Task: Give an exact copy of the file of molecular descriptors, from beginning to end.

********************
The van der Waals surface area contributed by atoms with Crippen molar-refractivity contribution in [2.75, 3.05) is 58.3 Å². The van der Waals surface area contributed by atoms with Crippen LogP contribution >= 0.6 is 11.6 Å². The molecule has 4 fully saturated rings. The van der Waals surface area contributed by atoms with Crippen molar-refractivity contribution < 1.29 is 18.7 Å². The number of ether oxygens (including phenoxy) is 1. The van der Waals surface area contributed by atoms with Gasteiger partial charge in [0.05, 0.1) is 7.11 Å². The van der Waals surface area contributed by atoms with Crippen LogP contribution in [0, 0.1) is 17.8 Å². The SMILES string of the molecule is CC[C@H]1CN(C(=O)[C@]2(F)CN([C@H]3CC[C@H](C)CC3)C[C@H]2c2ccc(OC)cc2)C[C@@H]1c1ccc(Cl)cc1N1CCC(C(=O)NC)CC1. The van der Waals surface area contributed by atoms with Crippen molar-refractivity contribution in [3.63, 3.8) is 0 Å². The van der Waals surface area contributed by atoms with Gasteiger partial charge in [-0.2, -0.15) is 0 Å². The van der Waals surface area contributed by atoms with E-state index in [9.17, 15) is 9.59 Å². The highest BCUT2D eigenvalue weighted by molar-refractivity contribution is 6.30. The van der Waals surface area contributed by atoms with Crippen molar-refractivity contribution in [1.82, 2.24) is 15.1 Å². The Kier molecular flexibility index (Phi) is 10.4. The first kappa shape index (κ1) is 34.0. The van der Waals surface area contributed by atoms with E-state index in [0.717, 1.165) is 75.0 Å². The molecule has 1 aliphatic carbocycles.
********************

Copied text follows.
The van der Waals surface area contributed by atoms with Crippen molar-refractivity contribution in [2.75, 3.05) is 58.3 Å². The van der Waals surface area contributed by atoms with Crippen LogP contribution >= 0.6 is 11.6 Å². The molecule has 4 fully saturated rings. The van der Waals surface area contributed by atoms with Crippen molar-refractivity contribution < 1.29 is 18.7 Å². The number of ether oxygens (including phenoxy) is 1. The van der Waals surface area contributed by atoms with Gasteiger partial charge in [0.05, 0.1) is 7.11 Å². The van der Waals surface area contributed by atoms with Crippen LogP contribution in [0, 0.1) is 17.8 Å². The SMILES string of the molecule is CC[C@H]1CN(C(=O)[C@]2(F)CN([C@H]3CC[C@H](C)CC3)C[C@H]2c2ccc(OC)cc2)C[C@@H]1c1ccc(Cl)cc1N1CCC(C(=O)NC)CC1. The van der Waals surface area contributed by atoms with Crippen molar-refractivity contribution in [3.63, 3.8) is 0 Å². The van der Waals surface area contributed by atoms with Gasteiger partial charge in [-0.2, -0.15) is 0 Å². The van der Waals surface area contributed by atoms with E-state index in [9.17, 15) is 9.59 Å². The highest BCUT2D eigenvalue weighted by molar-refractivity contribution is 6.30. The van der Waals surface area contributed by atoms with Crippen molar-refractivity contribution in [1.82, 2.24) is 15.1 Å². The Kier molecular flexibility index (Phi) is 10.4. The first kappa shape index (κ1) is 34.0. The van der Waals surface area contributed by atoms with E-state index in [0.717, 1.165) is 75.0 Å². The molecule has 1 aliphatic carbocycles.